“Many kids just see us and start coming to our meetings,” she said. “(They should) do it. Sometimes students are scared to (announce) they are Republicans, especially on a college campus, but there are a lot of people like them with the same ideas.” The College Republicans meet at 9 p.m. Tuesdays in Anspach Hall Room, 168.

Helping to improve the quality of life EWB aims to help people around the world By Todd Betzold Staff Reporter

Many countries do not enjoy some of the luxuries Americans enjoy every day. But the members of Engineers Without Borders are part of a effort to make these items easily accessible. “The student chapters carry out the mission of the national organization and work under the mentorship of professional engineers,” said Sara Rimer, Constantine senior and project coordinator for the CMU chapter of EWB’s Madagascar program. The mission of the organization is to partner with developing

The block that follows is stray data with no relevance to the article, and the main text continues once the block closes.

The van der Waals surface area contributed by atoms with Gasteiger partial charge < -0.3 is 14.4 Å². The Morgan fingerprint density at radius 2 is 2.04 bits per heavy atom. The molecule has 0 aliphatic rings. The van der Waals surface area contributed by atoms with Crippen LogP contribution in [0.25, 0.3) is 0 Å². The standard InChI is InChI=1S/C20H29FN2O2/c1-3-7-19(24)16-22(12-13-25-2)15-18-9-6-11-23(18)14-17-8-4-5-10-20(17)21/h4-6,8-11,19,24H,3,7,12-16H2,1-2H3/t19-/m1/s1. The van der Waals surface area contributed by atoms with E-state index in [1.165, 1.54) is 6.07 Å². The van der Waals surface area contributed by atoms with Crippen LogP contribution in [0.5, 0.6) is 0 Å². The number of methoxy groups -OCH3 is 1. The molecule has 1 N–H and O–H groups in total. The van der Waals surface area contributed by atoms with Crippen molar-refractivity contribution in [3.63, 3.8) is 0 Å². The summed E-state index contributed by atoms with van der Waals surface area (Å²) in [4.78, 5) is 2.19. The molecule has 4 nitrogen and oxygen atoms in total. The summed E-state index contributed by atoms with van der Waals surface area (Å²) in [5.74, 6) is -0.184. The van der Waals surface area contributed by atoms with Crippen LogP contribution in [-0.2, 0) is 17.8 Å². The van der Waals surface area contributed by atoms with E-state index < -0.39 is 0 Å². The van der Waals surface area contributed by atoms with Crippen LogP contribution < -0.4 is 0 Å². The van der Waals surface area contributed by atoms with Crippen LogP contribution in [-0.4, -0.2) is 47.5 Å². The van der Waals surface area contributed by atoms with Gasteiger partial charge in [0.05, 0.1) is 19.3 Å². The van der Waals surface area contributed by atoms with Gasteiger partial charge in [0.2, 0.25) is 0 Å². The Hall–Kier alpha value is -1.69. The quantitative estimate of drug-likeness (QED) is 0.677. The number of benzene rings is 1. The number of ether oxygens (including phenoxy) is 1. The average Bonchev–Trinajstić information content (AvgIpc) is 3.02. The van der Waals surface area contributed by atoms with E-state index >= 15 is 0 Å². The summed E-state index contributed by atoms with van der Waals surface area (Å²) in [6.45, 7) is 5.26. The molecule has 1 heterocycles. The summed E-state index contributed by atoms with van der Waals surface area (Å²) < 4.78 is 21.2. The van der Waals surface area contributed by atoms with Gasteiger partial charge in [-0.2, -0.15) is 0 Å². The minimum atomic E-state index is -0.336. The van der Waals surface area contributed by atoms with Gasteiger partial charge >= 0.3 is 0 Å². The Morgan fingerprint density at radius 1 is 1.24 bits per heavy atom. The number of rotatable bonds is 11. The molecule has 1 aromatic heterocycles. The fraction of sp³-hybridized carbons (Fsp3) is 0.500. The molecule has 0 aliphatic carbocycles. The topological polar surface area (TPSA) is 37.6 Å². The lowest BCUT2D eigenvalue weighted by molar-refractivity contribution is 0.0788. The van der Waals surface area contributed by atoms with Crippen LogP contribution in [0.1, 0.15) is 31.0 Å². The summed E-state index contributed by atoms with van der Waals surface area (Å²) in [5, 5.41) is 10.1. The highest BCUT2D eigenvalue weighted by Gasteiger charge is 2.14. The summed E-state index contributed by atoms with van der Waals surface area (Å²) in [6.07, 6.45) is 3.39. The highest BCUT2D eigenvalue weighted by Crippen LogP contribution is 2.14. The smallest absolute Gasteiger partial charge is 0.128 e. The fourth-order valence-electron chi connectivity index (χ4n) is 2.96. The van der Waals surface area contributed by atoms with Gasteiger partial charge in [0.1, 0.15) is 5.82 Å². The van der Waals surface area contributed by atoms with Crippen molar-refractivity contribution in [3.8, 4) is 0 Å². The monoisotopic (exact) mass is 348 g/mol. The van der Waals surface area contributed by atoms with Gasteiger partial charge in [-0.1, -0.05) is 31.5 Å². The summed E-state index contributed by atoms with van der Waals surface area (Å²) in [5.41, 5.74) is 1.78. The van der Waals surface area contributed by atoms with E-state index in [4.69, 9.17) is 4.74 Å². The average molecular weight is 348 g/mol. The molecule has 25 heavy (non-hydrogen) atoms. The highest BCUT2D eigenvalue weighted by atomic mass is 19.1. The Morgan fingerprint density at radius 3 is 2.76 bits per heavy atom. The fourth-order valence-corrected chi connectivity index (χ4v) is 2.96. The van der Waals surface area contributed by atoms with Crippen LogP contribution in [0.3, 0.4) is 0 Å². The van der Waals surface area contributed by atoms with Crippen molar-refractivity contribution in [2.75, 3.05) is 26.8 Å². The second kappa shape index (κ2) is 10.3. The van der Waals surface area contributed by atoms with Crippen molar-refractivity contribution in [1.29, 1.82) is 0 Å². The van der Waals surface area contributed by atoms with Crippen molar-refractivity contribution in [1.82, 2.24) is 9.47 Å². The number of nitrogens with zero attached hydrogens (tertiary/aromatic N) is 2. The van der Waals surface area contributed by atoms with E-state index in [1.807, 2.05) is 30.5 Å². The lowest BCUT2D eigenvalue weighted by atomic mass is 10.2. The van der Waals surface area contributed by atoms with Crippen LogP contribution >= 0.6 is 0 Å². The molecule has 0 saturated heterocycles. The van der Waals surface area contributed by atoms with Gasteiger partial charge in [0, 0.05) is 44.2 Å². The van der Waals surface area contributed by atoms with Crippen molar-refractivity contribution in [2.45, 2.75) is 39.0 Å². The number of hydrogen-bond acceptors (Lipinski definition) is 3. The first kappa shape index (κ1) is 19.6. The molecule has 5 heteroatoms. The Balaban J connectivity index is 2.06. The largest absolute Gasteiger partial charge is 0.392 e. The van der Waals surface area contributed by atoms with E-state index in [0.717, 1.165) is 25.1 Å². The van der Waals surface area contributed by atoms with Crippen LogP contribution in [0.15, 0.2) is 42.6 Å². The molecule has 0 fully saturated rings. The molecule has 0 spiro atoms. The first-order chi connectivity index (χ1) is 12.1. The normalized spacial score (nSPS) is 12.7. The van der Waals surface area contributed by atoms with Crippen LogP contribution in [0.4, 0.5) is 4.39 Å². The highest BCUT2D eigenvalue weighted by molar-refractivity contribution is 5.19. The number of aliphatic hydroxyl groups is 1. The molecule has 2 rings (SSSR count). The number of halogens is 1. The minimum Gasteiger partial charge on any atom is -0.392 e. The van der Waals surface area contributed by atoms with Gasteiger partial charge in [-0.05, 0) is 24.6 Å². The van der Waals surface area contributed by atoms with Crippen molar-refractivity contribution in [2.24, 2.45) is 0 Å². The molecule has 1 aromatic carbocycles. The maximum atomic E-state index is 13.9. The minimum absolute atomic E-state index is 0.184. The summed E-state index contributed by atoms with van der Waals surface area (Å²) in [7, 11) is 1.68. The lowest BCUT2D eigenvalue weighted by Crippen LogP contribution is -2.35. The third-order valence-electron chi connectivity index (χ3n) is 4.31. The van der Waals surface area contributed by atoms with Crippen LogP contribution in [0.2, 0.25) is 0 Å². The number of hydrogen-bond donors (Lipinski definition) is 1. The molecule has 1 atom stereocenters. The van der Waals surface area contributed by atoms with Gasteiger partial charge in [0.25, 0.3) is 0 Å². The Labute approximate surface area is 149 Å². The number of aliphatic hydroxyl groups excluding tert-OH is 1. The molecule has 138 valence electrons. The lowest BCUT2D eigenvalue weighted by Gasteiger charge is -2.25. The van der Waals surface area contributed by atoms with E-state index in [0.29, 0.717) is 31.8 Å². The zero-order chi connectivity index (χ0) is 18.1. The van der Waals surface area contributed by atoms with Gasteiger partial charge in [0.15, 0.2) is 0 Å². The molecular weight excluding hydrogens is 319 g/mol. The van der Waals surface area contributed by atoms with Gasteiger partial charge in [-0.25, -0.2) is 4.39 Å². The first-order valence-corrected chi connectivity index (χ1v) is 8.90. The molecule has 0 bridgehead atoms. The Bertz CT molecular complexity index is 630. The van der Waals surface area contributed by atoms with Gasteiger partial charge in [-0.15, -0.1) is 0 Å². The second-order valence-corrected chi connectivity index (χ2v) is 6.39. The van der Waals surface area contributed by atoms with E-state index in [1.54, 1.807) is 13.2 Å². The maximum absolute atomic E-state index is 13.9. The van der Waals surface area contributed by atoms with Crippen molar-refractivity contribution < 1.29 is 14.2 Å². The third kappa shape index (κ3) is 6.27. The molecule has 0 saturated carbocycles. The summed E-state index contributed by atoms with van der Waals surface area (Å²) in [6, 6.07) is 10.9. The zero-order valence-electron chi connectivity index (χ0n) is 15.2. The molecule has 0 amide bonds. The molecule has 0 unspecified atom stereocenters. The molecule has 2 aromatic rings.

communities to improve their quality of life through the implementation of environmentally sustainable, equitable and economical engineering projects, Rimer said. The chapter at CMU is working on two programs. “We have a water project in Sainte Luce, Madagascar. We traveled there for two weeks last summer and will go for two weeks next summer to implement the program,” Rimer said. “In Gualindo Arriba, El Salvador, we have a bridge project that members are currently at assessing the area. We will continue on in these communities in the next few years in multiple projects.” The chapter is not limited to just engineers — the organization spans all disciplines. “It’s Engineers Without Borders, but we strongly press it’s not